The Ballerina and the Cannibal

She stood very straight, balanced on her dainty slippered toes, with one arm raised gracefully over her head. Her tutu stood out around her hips with precisely starched symmetry. She was delicate. She was cute. She was five and a fourth inches high and weighed three ounces. She was made out of 460 calories’ worth of solid milk chocolate.

When my six-year-old granddaughters gave me the chocolate ballerina for Christmas, I’m sure they intended for me to eat it. I suspect that someone—it may have been Santa Claus, but it was probably their mother—must have mentioned that, if you want to get Grandma something she’ll really like, chocolate is always a good choice. Being apprentice ballerinas themselves, naturally they would have been delighted to find this little candy dancer—maybe even as delighted as I was to receive it.

There was, however, one small problem. Eating a chocolate Easter bunny is easy. First you bite off the ears, and then you munch your way down. But that’s a different species. Chomping a chocolate ballerina feels just a bit like cannibalism. It evokes less Anna Pavlova than it does Alferd E. Packer.*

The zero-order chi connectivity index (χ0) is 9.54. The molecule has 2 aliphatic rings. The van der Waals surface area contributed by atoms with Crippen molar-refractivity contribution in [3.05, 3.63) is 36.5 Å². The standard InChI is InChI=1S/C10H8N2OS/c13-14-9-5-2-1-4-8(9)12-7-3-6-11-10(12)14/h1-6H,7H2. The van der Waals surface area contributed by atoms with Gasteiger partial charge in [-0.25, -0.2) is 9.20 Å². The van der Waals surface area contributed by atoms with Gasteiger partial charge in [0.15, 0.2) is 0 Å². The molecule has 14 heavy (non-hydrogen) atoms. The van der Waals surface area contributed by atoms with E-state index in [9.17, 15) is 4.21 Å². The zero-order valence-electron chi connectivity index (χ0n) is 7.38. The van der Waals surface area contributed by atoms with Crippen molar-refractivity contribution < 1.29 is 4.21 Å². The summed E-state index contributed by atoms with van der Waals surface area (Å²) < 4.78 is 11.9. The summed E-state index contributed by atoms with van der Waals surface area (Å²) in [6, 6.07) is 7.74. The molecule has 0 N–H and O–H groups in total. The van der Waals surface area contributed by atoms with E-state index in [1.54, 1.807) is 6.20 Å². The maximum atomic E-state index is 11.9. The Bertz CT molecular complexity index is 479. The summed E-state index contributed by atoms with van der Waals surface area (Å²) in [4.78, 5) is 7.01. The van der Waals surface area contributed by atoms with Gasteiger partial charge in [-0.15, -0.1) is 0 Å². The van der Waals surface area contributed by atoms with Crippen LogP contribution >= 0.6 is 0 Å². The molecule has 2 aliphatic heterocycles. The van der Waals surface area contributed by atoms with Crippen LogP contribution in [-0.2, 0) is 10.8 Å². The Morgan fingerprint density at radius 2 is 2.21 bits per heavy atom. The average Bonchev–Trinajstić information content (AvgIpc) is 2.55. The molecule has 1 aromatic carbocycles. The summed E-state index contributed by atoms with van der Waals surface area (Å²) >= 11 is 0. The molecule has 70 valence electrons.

So the bonbon ballerina stayed in her box for almost a month after Christmas. Then, finally, the day came. The box of truffles was empty. The mint chocolate meltaways were all gone. The dark chocolates with raspberry fillings had disappeared. It was time.

I opened the box. I cut open the plastic wrapper. I looked at her for a moment, so dainty, so perfectly posed, so unafraid. Then I picked up a sharp knife and cut her legs off. Starting at the toes, I nibbled until they were all gone. True, I felt just a bit like the wolf in “Little Red Riding Hood.” Still, chocolate is chocolate.

The next day, her head and arm went the way of her legs. There was nothing left now but her tutu. I ate that the third day, and I enjoyed every bite. Once you start, there’s no stopping. Just ask Alferd E. Packer.

How do you eat a chocolate ballerina? One bite at a time.

*For those not current on their cannibals, Alferd E. Packer was the only survivor of a party of six men trapped by blizzards in Colorado in 1874, and he was convicted of murder and cannibalism. The cafeteria at the University of Colorado in Boulder is named after him.

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